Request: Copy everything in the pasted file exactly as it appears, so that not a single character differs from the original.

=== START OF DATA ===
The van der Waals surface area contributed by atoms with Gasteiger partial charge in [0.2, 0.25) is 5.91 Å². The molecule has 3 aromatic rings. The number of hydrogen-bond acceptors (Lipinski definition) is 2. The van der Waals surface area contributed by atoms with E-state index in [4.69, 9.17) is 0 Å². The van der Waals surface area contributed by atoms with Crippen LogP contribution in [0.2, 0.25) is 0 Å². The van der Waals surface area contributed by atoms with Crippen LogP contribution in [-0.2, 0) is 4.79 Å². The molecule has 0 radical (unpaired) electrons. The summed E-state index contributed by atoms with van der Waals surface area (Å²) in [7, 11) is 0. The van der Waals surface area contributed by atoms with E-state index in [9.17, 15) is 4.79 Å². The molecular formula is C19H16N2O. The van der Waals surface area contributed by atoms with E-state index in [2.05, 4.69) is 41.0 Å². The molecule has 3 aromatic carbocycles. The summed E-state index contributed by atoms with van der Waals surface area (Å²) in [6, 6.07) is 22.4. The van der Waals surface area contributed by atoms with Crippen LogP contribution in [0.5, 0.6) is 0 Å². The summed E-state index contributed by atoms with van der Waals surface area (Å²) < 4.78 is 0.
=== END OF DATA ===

The van der Waals surface area contributed by atoms with Gasteiger partial charge in [0.2, 0.25) is 5.91 Å². The molecule has 3 aromatic rings. The number of hydrogen-bond acceptors (Lipinski definition) is 2. The van der Waals surface area contributed by atoms with E-state index in [4.69, 9.17) is 0 Å². The van der Waals surface area contributed by atoms with Crippen LogP contribution in [0.2, 0.25) is 0 Å². The van der Waals surface area contributed by atoms with Crippen LogP contribution in [-0.2, 0) is 4.79 Å². The molecule has 0 radical (unpaired) electrons. The summed E-state index contributed by atoms with van der Waals surface area (Å²) in [7, 11) is 0. The van der Waals surface area contributed by atoms with E-state index in [9.17, 15) is 4.79 Å². The molecular formula is C19H16N2O. The van der Waals surface area contributed by atoms with E-state index in [2.05, 4.69) is 41.0 Å². The molecule has 3 aromatic carbocycles. The summed E-state index contributed by atoms with van der Waals surface area (Å²) in [6, 6.07) is 22.4. The van der Waals surface area contributed by atoms with Crippen LogP contribution in [0.5, 0.6) is 0 Å². The summed E-state index contributed by atoms with van der Waals surface area (Å²) < 4.78 is 0.